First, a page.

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Friday, 3 November 1911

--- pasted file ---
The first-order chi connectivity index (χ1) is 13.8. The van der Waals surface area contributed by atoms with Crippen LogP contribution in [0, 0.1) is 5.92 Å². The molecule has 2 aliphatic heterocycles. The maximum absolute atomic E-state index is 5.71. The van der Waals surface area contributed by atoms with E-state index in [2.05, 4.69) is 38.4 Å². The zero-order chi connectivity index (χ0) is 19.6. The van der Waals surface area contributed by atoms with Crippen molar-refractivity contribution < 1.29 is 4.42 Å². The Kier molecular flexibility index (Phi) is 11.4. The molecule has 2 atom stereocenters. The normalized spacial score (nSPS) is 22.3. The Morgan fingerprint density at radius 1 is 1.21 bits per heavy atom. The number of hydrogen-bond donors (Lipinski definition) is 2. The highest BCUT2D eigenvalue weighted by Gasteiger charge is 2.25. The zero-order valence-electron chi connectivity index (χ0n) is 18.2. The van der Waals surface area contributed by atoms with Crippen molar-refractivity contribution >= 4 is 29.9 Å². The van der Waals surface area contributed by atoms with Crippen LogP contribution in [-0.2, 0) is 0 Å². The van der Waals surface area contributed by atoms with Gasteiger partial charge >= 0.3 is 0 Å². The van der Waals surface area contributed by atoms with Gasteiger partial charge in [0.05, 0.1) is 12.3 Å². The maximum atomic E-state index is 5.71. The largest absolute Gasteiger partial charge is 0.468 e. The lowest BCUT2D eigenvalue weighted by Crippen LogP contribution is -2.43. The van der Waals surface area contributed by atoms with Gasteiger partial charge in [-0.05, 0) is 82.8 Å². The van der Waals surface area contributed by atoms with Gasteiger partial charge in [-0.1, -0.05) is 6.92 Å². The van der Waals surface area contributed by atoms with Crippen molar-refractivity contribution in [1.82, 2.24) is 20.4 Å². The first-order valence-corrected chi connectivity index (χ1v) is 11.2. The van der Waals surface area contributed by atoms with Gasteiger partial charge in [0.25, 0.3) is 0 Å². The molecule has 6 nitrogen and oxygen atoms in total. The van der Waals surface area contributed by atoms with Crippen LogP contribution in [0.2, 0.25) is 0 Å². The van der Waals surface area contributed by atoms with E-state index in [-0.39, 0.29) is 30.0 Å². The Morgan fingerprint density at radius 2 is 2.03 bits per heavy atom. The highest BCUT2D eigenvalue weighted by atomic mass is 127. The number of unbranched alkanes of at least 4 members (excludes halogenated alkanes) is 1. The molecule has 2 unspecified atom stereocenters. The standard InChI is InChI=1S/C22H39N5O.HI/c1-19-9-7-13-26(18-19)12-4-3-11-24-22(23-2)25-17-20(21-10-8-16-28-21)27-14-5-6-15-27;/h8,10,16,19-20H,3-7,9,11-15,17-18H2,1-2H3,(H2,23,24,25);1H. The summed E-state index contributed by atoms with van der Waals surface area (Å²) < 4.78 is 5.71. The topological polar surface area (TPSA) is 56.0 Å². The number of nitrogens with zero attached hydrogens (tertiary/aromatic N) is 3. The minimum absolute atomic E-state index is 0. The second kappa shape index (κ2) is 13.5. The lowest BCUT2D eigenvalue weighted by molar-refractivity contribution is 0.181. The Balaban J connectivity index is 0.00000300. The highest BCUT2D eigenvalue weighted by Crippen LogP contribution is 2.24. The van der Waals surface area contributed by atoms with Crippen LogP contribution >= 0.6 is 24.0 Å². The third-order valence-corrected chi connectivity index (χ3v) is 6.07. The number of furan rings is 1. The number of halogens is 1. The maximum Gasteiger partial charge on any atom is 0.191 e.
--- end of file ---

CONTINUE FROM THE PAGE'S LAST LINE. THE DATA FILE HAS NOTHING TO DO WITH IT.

Senator LONG (Tasmania) / - While I am perfectly loyal to the. principle of compulsory enrolment, I cannot understand how that principle can be assisted or handicapped by the retention of this provision. Like Senator Gardiner and Senator Rae, I hold very strong views against this provision. No doubt there are occasions when the principle embodied in the provision should be inserted in some pf our Statutes. Reference has been made to the fact that under the Customs Act the onus is thrown on a defendant of proving his innocence. Under the Victorian Mines Act; if an accident happens in a mine, the onus is thrown on the mine-owner or manager to show that the accident was not caused by any neglect on his part; but that principle is not one that ought to find a place in an electoral law. Senator Gardiner, as some honorable senator' interjected, was drawing on his imagination when he said a shearer some hundred miles from his home might be prosecuted. He pointed out that it would not be convenient for such a man to attend Court to prove his innocence. However, we need not go so far as that. Probably the greatest number of prosecutions will be in places where there is the greatest population. In many cases, although their names had been left off the rolls through no fault of their own, men would rather submit to be fined than lose a day's wages. 1'he offence of non-enrolment is not a serious one, and the penalty would probably be very light. If a person charged would have to lose two or three days' wages in order to attend Court to prove his innocence, he would not attempt to do it, and to impose such an obligation on an elector is absolutely preposterous. I hope that the Committee will not retain the clause, and unless the Government are willing to adopt the suggestion of Senator Gardiner and postpone the clause, so that a more satisfactory provision may be framed, the only thing that we can do is to vote against it. I sincerely hope that there will be a majority of honorable senators prepared to vote for the omission of this objectionable provision.







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